Genome sequencing reveals how salmonella carves out a niche in pork production
Variants of concern (VOCs) and variants of interest (VOIs) have become familiar terms due to the current pandemic, but variants of familiar pathogens such as salmonella also present a threat to human and animal health.
To better understand the different threats these variants pose, a collaboration led by Professor Rob Kingsley from the Quadram Institute and Professor Mark Stevens from the Roslin Institute working with scientists from the Earlham Institute has focused on common variants of salmonella present in pigs in the UK. Their findings, published recently in the journal Communications Biology, has shown that despite being extremely closely related, variants can have very different effects on the health of the pig and also on the risks they pose to food safety.
Salmonella Typhimurium is one of the most common types of salmonella. It is a major cause of human gastroenteritis, notably from consuming undercooked pork products or as a result of cross-contamination of foods consumed raw. This bacterial pathogen is also a concern to the pork industry as it can affect the health, productivity and welfare of pigs. Salmonella Typhimurium is relatively common in pig herds globally, and processes implemented in abattoirs are designed to prevent contamination of meat destined for the food chain.
Bacterial pathogens continually evolve to exploit new ecological niches. Human activity, including agricultural practices and how we use medicines and antibiotics may drive the emergence of new variants. Understanding exactly how this happens is crucial to countering the consequences of new variants on human and animal health, and the answers lie in the genes of the bacteria. Genome sequencing can read all of an organisms genes and can help by resolving relationships between variants, identifying variants that are evolving as they enter a new niche, and pinpointing potential functional changes that affect their ability to cause disease or survive in the food chain.
The team worked with Public Health England and the Animal and Plant Health Agency and to examine salmonella isolates from human clinical infections during routine diagnostics or from animals during routine surveillance, with funding from the Biotechnology and Biological Sciences Research Council, part of UKRI.
Using whole genome sequencing the research team found that two types of S. Typhimurium, dubbed U288 and ST34, have been circulating in UK pigs since 2003. Surprisingly, U288 are rarely associated with human infection, while ST34 account for over half of all S. Typhimurium infections from all sources, not just pigs. What is more, the two types of salmonella infected pigs differently, resulting in distinct levels of colonisation of the intestine and surrounding tissue, and disease severity in the first few days after infection. The U288 variant grew more slowly in the lab and was more sensitive to stress associated with desiccation. These characteristics may affect its ability to survive in the food chain.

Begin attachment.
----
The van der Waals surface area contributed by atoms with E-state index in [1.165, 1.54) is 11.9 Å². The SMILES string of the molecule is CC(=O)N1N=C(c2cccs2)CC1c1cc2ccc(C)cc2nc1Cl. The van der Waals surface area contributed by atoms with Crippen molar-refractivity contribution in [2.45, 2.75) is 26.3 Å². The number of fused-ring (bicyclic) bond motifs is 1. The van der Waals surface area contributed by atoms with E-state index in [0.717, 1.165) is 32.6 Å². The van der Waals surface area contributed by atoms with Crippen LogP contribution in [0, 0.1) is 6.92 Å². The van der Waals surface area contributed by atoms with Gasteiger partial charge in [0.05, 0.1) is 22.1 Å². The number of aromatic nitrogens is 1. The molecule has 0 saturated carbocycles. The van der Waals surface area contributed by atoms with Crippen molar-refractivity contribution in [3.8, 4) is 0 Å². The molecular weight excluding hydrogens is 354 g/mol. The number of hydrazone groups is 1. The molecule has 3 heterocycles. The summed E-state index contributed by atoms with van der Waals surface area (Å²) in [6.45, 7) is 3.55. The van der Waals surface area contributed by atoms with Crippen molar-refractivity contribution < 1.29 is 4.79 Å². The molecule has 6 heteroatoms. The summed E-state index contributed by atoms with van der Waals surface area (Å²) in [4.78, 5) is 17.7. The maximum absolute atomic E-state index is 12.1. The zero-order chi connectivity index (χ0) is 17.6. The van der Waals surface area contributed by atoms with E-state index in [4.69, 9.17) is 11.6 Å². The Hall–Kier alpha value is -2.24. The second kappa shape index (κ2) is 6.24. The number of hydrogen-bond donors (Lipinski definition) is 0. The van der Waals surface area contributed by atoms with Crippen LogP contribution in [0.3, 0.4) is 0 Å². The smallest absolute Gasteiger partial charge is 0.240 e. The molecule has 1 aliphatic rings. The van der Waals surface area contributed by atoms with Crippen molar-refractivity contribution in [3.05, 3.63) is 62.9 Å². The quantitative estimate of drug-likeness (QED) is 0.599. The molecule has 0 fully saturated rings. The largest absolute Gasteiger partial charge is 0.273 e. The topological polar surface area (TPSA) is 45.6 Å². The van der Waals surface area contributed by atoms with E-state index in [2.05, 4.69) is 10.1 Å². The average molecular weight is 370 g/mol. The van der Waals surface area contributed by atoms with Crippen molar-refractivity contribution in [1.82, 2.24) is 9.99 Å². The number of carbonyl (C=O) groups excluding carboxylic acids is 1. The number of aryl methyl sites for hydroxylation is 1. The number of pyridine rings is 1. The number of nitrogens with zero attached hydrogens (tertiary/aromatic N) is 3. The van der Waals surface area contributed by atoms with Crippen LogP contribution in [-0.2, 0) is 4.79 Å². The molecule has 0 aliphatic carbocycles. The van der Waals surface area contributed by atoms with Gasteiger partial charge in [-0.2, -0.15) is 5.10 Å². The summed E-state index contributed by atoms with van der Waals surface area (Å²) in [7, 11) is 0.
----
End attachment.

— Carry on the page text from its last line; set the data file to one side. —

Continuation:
Inspection of changes in the genome sequence of U288 indicated that this variant emerged by a unique set of changes that occurred within a short period of time, probably between the years 1980 and 2000. The researchers believe that these changes hold the key to understanding how this variant interacts differently with pigs during infections, in the lab, and potentially the food chain.
"We have seen these types of changes before in variants of salmonella that have become adapted to specific host species and cause a more invasive disease, including the type of salmonella that causes typhoid fever in people but does not affect other species," said Prof. Rob Kingsley, a group leader at the Quadram Institute and Professor of Microbiology at the University of East Anglia.
"One of the interesting findings is just how rapidly pathogens can adapt, and how even a few genomic changes can lead to very different disease outcomes," said Dr. Matt Bawn a researcher involved in the study based at both the Earlham Institute and Quadram Institute.
Prof. Stevens, chair of microbial pathogenesis and a deputy director at The Roslin Institute, University of Edinburgh, added "Understanding how variants of salmonella emerge and pinpointing the genetic signatures responsible for adaptation to different hosts and the ability to produce disease will provide opportunities to improve diagnostics and surveillance. In turn this will help to predict the risk that salmonella variants pose to animal health and food safety."